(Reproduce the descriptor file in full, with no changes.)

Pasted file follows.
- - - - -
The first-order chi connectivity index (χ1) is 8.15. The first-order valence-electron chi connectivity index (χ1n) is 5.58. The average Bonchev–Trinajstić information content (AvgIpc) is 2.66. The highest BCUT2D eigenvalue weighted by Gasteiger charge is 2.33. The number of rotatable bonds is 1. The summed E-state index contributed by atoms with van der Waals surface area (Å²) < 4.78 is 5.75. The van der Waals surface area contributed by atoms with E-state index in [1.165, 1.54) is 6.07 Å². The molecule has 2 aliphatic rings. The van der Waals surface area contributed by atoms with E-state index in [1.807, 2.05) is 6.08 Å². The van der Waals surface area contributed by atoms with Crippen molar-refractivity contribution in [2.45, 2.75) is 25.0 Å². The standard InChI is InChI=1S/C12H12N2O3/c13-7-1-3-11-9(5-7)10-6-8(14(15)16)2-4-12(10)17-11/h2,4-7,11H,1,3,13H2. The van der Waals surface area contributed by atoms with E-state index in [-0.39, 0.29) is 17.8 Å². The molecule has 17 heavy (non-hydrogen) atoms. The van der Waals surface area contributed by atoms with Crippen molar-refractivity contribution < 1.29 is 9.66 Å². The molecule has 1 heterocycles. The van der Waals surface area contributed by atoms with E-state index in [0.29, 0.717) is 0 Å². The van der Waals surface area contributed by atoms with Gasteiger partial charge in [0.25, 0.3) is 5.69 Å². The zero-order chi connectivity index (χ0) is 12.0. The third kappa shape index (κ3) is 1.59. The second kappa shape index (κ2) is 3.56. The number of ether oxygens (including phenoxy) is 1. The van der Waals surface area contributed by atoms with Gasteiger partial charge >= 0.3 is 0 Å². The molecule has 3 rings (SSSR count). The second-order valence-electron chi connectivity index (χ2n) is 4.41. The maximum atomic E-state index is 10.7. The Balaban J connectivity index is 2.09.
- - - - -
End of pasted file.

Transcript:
The first-order chi connectivity index (χ1) is 8.15. The first-order valence-electron chi connectivity index (χ1n) is 5.58. The average Bonchev–Trinajstić information content (AvgIpc) is 2.66. The highest BCUT2D eigenvalue weighted by Gasteiger charge is 2.33. The number of rotatable bonds is 1. The summed E-state index contributed by atoms with van der Waals surface area (Å²) < 4.78 is 5.75. The van der Waals surface area contributed by atoms with E-state index in [1.165, 1.54) is 6.07 Å². The molecule has 2 aliphatic rings. The van der Waals surface area contributed by atoms with E-state index in [1.807, 2.05) is 6.08 Å². The van der Waals surface area contributed by atoms with Crippen molar-refractivity contribution in [2.45, 2.75) is 25.0 Å². The standard InChI is InChI=1S/C12H12N2O3/c13-7-1-3-11-9(5-7)10-6-8(14(15)16)2-4-12(10)17-11/h2,4-7,11H,1,3,13H2. The van der Waals surface area contributed by atoms with E-state index in [-0.39, 0.29) is 17.8 Å². The molecule has 17 heavy (non-hydrogen) atoms. The van der Waals surface area contributed by atoms with Crippen molar-refractivity contribution < 1.29 is 9.66 Å². The molecule has 1 heterocycles. The van der Waals surface area contributed by atoms with E-state index in [0.29, 0.717) is 0 Å². The van der Waals surface area contributed by atoms with Gasteiger partial charge in [0.25, 0.3) is 5.69 Å². The zero-order chi connectivity index (χ0) is 12.0. The third kappa shape index (κ3) is 1.59. The second kappa shape index (κ2) is 3.56. The number of ether oxygens (including phenoxy) is 1. The van der Waals surface area contributed by atoms with Gasteiger partial charge >= 0.3 is 0 Å². The molecule has 3 rings (SSSR count). The second-order valence-electron chi connectivity index (χ2n) is 4.41. The maximum atomic E-state index is 10.7. The Balaban J connectivity index is 2.09.